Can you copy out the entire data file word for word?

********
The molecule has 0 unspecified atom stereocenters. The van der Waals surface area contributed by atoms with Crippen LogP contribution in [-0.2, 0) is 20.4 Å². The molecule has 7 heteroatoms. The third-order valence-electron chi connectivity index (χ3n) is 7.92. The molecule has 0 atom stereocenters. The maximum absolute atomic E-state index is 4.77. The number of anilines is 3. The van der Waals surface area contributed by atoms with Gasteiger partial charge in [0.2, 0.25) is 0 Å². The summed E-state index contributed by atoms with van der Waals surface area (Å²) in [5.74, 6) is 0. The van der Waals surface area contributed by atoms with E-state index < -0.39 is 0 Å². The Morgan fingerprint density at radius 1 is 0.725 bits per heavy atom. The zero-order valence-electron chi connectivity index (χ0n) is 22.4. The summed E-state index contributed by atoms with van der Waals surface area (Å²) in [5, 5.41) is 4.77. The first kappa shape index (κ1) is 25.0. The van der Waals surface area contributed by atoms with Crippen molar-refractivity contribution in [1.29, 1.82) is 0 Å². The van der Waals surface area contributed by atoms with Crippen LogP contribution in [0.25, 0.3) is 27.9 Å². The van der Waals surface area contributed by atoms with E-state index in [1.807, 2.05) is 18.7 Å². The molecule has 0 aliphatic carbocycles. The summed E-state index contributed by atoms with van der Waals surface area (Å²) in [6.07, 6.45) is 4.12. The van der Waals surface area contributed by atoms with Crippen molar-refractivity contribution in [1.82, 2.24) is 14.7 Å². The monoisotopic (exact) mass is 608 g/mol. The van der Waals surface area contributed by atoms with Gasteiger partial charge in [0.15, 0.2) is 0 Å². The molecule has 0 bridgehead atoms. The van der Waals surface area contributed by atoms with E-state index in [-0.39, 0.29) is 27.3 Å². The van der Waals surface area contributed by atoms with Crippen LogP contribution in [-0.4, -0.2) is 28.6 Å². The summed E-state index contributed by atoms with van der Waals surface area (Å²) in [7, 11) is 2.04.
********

The molecule has 0 unspecified atom stereocenters. The van der Waals surface area contributed by atoms with Crippen LogP contribution in [-0.2, 0) is 20.4 Å². The molecule has 7 heteroatoms. The third-order valence-electron chi connectivity index (χ3n) is 7.92. The molecule has 0 atom stereocenters. The maximum absolute atomic E-state index is 4.77. The number of anilines is 3. The van der Waals surface area contributed by atoms with Gasteiger partial charge in [0.2, 0.25) is 0 Å². The summed E-state index contributed by atoms with van der Waals surface area (Å²) in [5.74, 6) is 0. The van der Waals surface area contributed by atoms with E-state index < -0.39 is 0 Å². The Morgan fingerprint density at radius 1 is 0.725 bits per heavy atom. The zero-order valence-electron chi connectivity index (χ0n) is 22.4. The summed E-state index contributed by atoms with van der Waals surface area (Å²) in [5, 5.41) is 4.77. The first kappa shape index (κ1) is 25.0. The van der Waals surface area contributed by atoms with Crippen molar-refractivity contribution in [1.29, 1.82) is 0 Å². The van der Waals surface area contributed by atoms with Crippen LogP contribution in [0.25, 0.3) is 27.9 Å². The van der Waals surface area contributed by atoms with E-state index in [1.807, 2.05) is 18.7 Å². The molecule has 0 aliphatic carbocycles. The summed E-state index contributed by atoms with van der Waals surface area (Å²) in [6.07, 6.45) is 4.12. The van der Waals surface area contributed by atoms with Crippen molar-refractivity contribution in [1.82, 2.24) is 14.7 Å². The monoisotopic (exact) mass is 608 g/mol. The van der Waals surface area contributed by atoms with Gasteiger partial charge in [0.15, 0.2) is 0 Å². The molecule has 0 bridgehead atoms. The van der Waals surface area contributed by atoms with E-state index in [-0.39, 0.29) is 27.3 Å². The van der Waals surface area contributed by atoms with Crippen LogP contribution in [-0.4, -0.2) is 28.6 Å². The summed E-state index contributed by atoms with van der Waals surface area (Å²) in [7, 11) is 2.04.